Running out of disk space? Here’s how to find large files in Ubuntu (and other Linux distributions) without any fuss using the du and ncdu commands.
The du Command
The du (Disk Usage) command does what it says it does – tells you about the disk usage of files in a given directory.
du Command Syntax
du OPTIONS PATH
Note that: – OPTIONS is an optional space-separated list of options from the du command manual – OPTIONS will allow you to specify things like maximum and minimum file sizes to include, what unit to measure file sizes in – PATH should be the path of the folder you wish to view disk usage of
du has a lot of options – rather than reproduce them here, you can find the full user manual for the du command by running:
I’ll cover the most common usage in the examples below.
Often, it’s easiest to find files or folders over a certain size rather than showing all files. Most system files are small – as are most documents (text, spreadsheets only containing words, numbers). To find the real space eaters, like wayward cache files, logs that have grown too large, or old movie downloads, you can find files over 10MB with the below command:
The following will show files in the root filesystem (/) with a size over 10M and list their details:
find / -size +10M -ls
The following will find files between 10M and 100M and print their details.
find / -size +10M -size -100M -ls
The above examples use the -size and -ls options for the du command to define which files are searched and how their details should be displayed.
Note that if you are investigating directories that other users own, you may need to use sudo to run du with administrative/root privileges.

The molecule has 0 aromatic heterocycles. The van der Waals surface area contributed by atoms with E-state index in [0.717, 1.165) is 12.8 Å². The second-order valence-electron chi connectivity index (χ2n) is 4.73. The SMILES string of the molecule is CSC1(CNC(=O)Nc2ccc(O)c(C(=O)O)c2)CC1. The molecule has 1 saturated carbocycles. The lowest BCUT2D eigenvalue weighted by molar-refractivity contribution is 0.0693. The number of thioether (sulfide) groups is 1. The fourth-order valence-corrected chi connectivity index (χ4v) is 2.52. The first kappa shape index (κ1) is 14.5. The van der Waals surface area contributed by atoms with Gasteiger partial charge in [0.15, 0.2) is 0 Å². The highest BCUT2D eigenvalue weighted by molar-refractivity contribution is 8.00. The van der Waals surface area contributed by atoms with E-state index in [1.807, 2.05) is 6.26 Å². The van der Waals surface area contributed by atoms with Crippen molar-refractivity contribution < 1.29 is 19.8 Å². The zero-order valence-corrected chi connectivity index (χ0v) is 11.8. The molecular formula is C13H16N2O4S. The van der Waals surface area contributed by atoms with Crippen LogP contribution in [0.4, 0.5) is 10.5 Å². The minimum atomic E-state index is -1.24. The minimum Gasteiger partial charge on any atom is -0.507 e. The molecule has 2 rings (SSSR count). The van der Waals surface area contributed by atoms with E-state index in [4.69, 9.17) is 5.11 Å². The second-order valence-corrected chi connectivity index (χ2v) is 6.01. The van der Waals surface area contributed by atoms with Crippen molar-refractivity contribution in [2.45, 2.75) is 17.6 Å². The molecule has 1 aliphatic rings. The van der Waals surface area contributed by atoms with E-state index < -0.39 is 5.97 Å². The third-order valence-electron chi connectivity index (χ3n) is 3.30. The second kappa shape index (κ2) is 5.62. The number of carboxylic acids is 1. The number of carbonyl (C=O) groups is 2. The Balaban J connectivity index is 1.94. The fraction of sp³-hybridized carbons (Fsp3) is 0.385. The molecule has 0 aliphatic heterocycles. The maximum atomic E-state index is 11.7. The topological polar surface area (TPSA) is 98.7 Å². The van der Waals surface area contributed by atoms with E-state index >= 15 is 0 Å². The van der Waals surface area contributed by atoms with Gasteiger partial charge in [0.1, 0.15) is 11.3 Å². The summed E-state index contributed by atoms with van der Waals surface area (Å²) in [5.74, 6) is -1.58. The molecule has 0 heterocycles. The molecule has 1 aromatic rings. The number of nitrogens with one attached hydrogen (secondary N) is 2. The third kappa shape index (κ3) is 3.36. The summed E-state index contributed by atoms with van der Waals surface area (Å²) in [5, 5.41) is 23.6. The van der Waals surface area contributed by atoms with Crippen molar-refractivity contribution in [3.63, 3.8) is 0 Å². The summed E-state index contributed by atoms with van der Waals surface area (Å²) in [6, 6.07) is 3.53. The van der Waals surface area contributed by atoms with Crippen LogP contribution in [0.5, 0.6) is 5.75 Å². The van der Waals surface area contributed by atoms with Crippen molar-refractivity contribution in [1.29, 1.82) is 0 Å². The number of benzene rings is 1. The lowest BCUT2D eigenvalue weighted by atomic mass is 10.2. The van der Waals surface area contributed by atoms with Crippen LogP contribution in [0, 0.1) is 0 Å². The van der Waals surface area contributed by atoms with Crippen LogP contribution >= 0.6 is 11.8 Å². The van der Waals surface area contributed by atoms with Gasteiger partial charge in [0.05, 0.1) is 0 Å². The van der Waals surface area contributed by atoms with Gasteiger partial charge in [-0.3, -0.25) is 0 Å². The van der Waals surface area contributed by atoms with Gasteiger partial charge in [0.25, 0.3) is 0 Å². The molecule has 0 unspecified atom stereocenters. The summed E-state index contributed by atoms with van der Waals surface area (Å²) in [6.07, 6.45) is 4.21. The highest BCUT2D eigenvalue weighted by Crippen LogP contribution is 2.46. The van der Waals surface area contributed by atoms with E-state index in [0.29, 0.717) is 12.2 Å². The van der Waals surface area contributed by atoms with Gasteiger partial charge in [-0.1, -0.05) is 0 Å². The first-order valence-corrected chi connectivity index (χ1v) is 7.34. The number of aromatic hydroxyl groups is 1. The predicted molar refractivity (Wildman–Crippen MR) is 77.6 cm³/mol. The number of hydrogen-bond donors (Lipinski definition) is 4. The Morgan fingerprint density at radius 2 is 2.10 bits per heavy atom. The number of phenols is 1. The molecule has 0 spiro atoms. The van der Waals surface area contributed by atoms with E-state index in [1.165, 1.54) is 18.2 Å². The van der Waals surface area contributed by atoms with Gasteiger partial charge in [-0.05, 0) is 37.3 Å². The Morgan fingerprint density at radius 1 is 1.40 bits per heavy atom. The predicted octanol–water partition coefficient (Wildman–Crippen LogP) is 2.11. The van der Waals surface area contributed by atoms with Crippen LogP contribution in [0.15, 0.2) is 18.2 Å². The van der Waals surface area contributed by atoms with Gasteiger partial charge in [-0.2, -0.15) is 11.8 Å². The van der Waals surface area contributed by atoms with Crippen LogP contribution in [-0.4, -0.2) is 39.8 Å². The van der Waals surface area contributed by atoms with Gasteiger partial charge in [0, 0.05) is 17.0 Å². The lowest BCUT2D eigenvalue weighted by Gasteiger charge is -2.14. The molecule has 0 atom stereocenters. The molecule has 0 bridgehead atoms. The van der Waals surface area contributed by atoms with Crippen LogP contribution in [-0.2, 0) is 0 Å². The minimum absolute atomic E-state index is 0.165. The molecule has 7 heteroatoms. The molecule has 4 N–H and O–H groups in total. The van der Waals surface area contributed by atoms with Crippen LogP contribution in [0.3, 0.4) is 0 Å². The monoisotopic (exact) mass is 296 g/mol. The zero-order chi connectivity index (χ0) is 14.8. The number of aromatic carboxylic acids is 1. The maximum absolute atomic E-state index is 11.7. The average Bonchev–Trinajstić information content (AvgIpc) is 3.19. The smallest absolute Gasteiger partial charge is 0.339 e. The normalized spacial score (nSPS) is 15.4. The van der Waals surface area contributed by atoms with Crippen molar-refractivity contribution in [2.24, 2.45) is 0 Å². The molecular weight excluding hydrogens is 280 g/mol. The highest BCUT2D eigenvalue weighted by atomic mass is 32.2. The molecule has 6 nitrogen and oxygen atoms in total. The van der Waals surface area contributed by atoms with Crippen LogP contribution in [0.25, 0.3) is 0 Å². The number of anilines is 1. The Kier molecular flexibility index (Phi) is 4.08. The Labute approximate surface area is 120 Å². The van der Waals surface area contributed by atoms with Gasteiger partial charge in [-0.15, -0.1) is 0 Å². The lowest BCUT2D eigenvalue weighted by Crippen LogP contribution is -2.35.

You can use STDIN/STDOUT redirection to tailor your results further:
du -a -h . | sort -r -h | head -20
The above will run du in the current directory (.) with the -a (all files) and -h (human-readable – prints sizes in friendlier units) flags, then pipes the output to the sort command, which reverses (-r) and compares human readable numbers (-h) the list so that it is ordered largest-to-smallest file size. This is then piped to the head command, which truncates the results to the top 20 files.
The ncdu Command (Makes it Easy)
The ncdu (NCurses Disk Usage) command works similarly to du – but with a friendly user interface that allows you to navigate the filesystem and view details on disk usage for each file and directory on the fly. This makes it super useful for tracking down space-hogs.
It’s not installed in Ubuntu by default, but can be by running:
sudo apt install ncdu
To launch ncdu.
Again, you can find the full user manual for the ncdu command by running:
After initial loading, ncdu looks like this.
Every file and folder has its size listed next to it – so you can immediately see what’s using up space.